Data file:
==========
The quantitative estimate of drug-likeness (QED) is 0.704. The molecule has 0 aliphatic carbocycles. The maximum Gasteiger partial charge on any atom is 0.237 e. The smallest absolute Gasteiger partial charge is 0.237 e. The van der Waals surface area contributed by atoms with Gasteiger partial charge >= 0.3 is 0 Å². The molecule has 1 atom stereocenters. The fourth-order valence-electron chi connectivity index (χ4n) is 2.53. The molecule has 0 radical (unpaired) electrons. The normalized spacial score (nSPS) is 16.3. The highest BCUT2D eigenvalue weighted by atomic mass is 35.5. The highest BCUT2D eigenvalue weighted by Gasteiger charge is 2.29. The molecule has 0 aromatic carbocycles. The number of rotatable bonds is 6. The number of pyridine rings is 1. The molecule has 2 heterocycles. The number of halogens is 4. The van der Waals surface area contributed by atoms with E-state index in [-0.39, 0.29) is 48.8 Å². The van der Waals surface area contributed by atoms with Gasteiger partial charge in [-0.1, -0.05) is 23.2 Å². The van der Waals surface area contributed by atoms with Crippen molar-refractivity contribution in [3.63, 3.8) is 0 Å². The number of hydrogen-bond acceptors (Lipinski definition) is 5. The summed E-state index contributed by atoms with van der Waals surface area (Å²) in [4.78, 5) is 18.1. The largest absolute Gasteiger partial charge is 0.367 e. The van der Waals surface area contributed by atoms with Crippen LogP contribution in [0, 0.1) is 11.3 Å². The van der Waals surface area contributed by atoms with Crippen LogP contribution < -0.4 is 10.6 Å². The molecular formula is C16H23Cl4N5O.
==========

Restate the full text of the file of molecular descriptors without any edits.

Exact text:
The quantitative estimate of drug-likeness (QED) is 0.704. The molecule has 0 aliphatic carbocycles. The maximum Gasteiger partial charge on any atom is 0.237 e. The smallest absolute Gasteiger partial charge is 0.237 e. The van der Waals surface area contributed by atoms with Gasteiger partial charge >= 0.3 is 0 Å². The molecule has 1 atom stereocenters. The fourth-order valence-electron chi connectivity index (χ4n) is 2.53. The molecule has 0 radical (unpaired) electrons. The normalized spacial score (nSPS) is 16.3. The highest BCUT2D eigenvalue weighted by atomic mass is 35.5. The highest BCUT2D eigenvalue weighted by Gasteiger charge is 2.29. The molecule has 0 aromatic carbocycles. The number of rotatable bonds is 6. The number of pyridine rings is 1. The molecule has 2 heterocycles. The number of halogens is 4. The van der Waals surface area contributed by atoms with E-state index in [-0.39, 0.29) is 48.8 Å². The van der Waals surface area contributed by atoms with Gasteiger partial charge in [-0.1, -0.05) is 23.2 Å². The van der Waals surface area contributed by atoms with Crippen molar-refractivity contribution in [3.63, 3.8) is 0 Å². The number of hydrogen-bond acceptors (Lipinski definition) is 5. The summed E-state index contributed by atoms with van der Waals surface area (Å²) in [4.78, 5) is 18.1. The largest absolute Gasteiger partial charge is 0.367 e. The van der Waals surface area contributed by atoms with Crippen LogP contribution in [0, 0.1) is 11.3 Å². The van der Waals surface area contributed by atoms with Crippen LogP contribution < -0.4 is 10.6 Å². The molecular formula is C16H23Cl4N5O.